The End of Love. No, Really.

Warning. This post is longer than my previous posts. For your reading pleasure, however, I will include an intermission in which you can get popcorn, use the facilities, or continue the next day.

As an end, for now, to my posts on love, I came across a short piece I wrote in my last six months as a Christian over four years ago. I had been wrestling with the definition of love, as it had been discussed in my church. Paul’s First Corinthians gives many attributes of love, but never puts forth a succinct definition. I reflected, though, that 1 John provides perhaps the quintessential definition of love in the Christian faith. “This is how we know what love is: Jesus Christ laid down his life for us. And we ought to lay down our lives for our brothers” (3.16). It seemed to me that the passage suggests a sort of imitation. The critical question is of what kind that imitation is. Essentially, my critique at the time was that we superimpose the literal death of Jesus over our metaphorical deaths and suppose it to be the same thing. In other words, we use the death of Christ to bring life to ourselves. The Christian does not seem to notice how problematic this makes the second half of the verse above. How do we lay down our lives for others if not in the sense that Jesus did? How can we justify believing we have done so if not through the testimony of our deaths? If we love, we do so differently.

I concluded that the discrepancy highlighted in the verse was due to a distinctly different understanding of love—one formed in the wake of Jesus’s death and necessary to Christian institutionalization—as an identity-forming, life-sustaining relationship between the believer and Christ, rather than laying down life. First John later states that God is love, and since God loved us, we ought to love each other. I argued that one cannot love in the way suggested by this verse in First John with our current definition of love. I suggested that another paradigm for understanding love, such as that of Thich Nhat Hanh, might be more appropriate. In Living Buddha, Living Christ, he suggests that one cannot love one’s enemy, because in love, any distinction between self and other is collapsed, making it impossible for the enemy to be enemy, or even to be ‘other.’ I suggested that our desire to limit and qualify love, as does the man who asks Jesus, “Who is my neighbor?,” is contrary to the open and excessive model of love defined by John’s Jesus. At the very least, it seemed to me that we should recognize that our definition of love was really not that of John’s Jesus because taken in a literal sense, it would entail our deaths ‘for’ one another, or in a more metaphorical sense, an open-ended outflowing of self. John’s two examples, love as death and love as God, are intimately connected. Thus, I reasoned, love, death, and a search for divinity are there in the death of Jesus, but our imitation is something entirely different.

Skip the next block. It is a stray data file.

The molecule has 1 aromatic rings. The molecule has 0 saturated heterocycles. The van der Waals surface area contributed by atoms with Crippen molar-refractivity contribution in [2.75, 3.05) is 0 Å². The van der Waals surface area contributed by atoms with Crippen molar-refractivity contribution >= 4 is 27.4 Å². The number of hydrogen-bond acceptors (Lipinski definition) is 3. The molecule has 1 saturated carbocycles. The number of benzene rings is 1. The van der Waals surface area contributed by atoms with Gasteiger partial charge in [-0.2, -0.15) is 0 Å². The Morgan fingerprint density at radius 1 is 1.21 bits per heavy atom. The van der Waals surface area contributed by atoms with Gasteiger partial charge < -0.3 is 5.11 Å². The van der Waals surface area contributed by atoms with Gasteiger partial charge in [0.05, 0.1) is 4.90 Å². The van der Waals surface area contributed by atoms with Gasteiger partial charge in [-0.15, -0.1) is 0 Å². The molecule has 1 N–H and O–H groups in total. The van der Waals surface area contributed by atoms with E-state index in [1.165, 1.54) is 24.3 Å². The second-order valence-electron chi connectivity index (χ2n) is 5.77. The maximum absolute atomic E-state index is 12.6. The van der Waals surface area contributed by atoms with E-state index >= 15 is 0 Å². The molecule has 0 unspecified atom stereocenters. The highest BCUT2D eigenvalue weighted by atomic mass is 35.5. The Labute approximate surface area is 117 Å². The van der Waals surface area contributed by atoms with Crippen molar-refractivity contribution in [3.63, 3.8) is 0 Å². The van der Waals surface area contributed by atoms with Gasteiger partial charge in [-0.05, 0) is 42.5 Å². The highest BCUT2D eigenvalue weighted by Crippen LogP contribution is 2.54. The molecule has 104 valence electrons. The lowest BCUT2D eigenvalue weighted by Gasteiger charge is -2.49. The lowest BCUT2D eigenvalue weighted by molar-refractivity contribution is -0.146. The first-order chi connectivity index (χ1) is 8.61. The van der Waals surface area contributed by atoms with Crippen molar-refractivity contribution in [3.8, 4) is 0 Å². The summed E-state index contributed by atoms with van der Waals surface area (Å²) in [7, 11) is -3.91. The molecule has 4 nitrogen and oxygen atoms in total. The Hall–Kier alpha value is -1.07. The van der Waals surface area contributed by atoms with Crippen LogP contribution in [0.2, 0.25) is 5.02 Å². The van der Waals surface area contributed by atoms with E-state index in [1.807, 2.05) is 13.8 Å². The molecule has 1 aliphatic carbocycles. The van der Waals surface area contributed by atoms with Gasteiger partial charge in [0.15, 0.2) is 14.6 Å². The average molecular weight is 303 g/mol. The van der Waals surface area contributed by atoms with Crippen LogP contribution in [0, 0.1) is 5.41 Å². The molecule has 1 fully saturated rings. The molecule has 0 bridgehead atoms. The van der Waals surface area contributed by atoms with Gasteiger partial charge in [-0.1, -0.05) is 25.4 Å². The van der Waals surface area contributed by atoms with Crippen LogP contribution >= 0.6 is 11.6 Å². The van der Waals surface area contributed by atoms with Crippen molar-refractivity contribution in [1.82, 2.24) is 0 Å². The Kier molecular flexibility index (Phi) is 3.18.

Looking back now, I was clinging to what seemed to me to be the most important element of Christianity, the death of Christ, while expanding the definition of Christianity beyond the Western Protestant boundaries I had grown up in. Love, I was trying to say, is bigger than Christianity, and part of the love that First John actually implies (though I certainly don’t think this is what the author intended) means exceeding and destroying the Christian boundaries within which the verse is brought to our attention. At the time, I was still very invested in those boundaries.